2. The testing period – During spring of the beginning band first year we announce that any flute or clarinet beginner wishing to learn the saxophone may “try out.”  Mouthpiece testing was something students in the beginning program were already familiar with.  Flute or clarinet students were initially guided to those instruments because they demonstrated an aptitude for playing a proper sound on them.  This second test, prior to year #2 on the saxophone, provided assurance to the student, teacher, and parent that an investment of time and money on the saxophone is warranted.  The testing also provided a guide for which saxophone to play; alto, tenor, or baritone.
  3. The commitment – Once the decision to play the saxophone is made, the student and parent are allowed to chose and commit to one of TWO OPTIONS:
  • Option 1 – Clarinet or flute is the primary instrument, saxophone is the secondary instrument.

With this option, the student will continue to play flute or clarinet in concert band and play saxophone (alto, tenor, or baritone) in jazz band.  Our jazz program offered two after school jazz bands; one select, another non-select.  In the select band, the five best saxophone players are selected.  In the non-select band, as long as the student demonstrates minimum ability to play grade 2 music, they are allowed to join.  The parents would arrange with the instrument company to keep the clarinet or flute and come up with a way to obtain an alto or tenor saxophone; rent, purchase, family member instrument, etc.  Students playing baritone sax would check out two school instruments; one for home, one for school.  The student is given opportunities in jazz band to double with their primary instrument.

  • Option 2 – Saxophone as the primary instrument, clarinet or flute as the secondary instrument.

With this option, the student will switch to alto, tenor, or baritone saxophone in concert band.  They are encouraged to play in one of the after school jazz bands.  The parents arrange to rent or purchase an alto or tenor saxophone and either keep the clarinet or flute to double in the jazz band OR obtain the instrument double another way; rent, purchase, family member instrument, etc. Students playing baritone sax, as with the concert band, would check out two school instruments; one for home, one for school.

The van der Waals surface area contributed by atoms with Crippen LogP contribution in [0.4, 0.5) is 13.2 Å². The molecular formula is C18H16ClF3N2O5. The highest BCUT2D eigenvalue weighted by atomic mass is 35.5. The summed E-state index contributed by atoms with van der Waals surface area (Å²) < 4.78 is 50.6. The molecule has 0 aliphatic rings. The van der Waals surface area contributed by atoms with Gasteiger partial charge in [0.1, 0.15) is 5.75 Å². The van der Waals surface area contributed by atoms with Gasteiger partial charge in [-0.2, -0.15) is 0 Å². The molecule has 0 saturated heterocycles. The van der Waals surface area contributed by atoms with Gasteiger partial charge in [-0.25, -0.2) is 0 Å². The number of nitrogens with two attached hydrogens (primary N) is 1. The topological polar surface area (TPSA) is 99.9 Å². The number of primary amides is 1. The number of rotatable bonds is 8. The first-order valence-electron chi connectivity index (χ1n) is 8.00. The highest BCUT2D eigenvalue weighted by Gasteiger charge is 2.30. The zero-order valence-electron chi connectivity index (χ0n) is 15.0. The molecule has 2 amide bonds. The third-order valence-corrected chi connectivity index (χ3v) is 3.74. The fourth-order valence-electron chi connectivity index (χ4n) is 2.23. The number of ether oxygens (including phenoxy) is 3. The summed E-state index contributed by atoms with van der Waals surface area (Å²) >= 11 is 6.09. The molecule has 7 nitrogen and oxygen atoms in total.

4.  The Switch – Once students and parents had signed a commitment form and had obtained their saxophone, reeds, and accessories, it was time to learn the saxophone.  New saxophone students attend three 90-minute group sessions after school.  Depending on the school year, those are scheduled for late spring and early summer.  Training includes all the basics – instrument care and assembly, hand position, posture, mouthpiece/neck sound production, tonguing, and fingering training.  Much time and emphasis is spent with the mouthpiece and neck only, with imitation of my pitch and electronic tuner comparison.  I found students to be very motivated to achieve a good sound, both with the mouthpiece/neck and with the instrument itself.  Clarinet students are right away taught the new approach to the reed and embouchure, realizing there is very little transfer from the clarinet embouchure.  They are constantly reminded that there is a proper way to blow a clarinet, and a different, proper way to blow a saxophone.  Early on, I was pleasantly surprised at how easily they were able to switch back and fourth.  Flute players have nothing to transfer so sometimes their progress on developing an embouchure actually was a bit easier to achieve.  On saxophone fingerings, students immediately see the similarities with the flute fingerings and clarinet’s clarion register fingerings.  Students are encouraged to keep fingers 1,2,3 on the keys even when not pressed down.   Since students already have counting and notation reading ability, I found that students to move very quickly through a beginning band book 1.  Once they are familiar with beginning technique, the switch is complete and they are on their way as developing saxophone students.  Finally, students leave the final 90 minute session with training on how to use summer practice time to develop their skills on the saxophone.  I used Smartmusic assignments and materials to encourage and facilitate their progress beyond the beginning band book 1.  There are also some wonderful materials out there to train students in woodwind doubling, including those pictured within this article.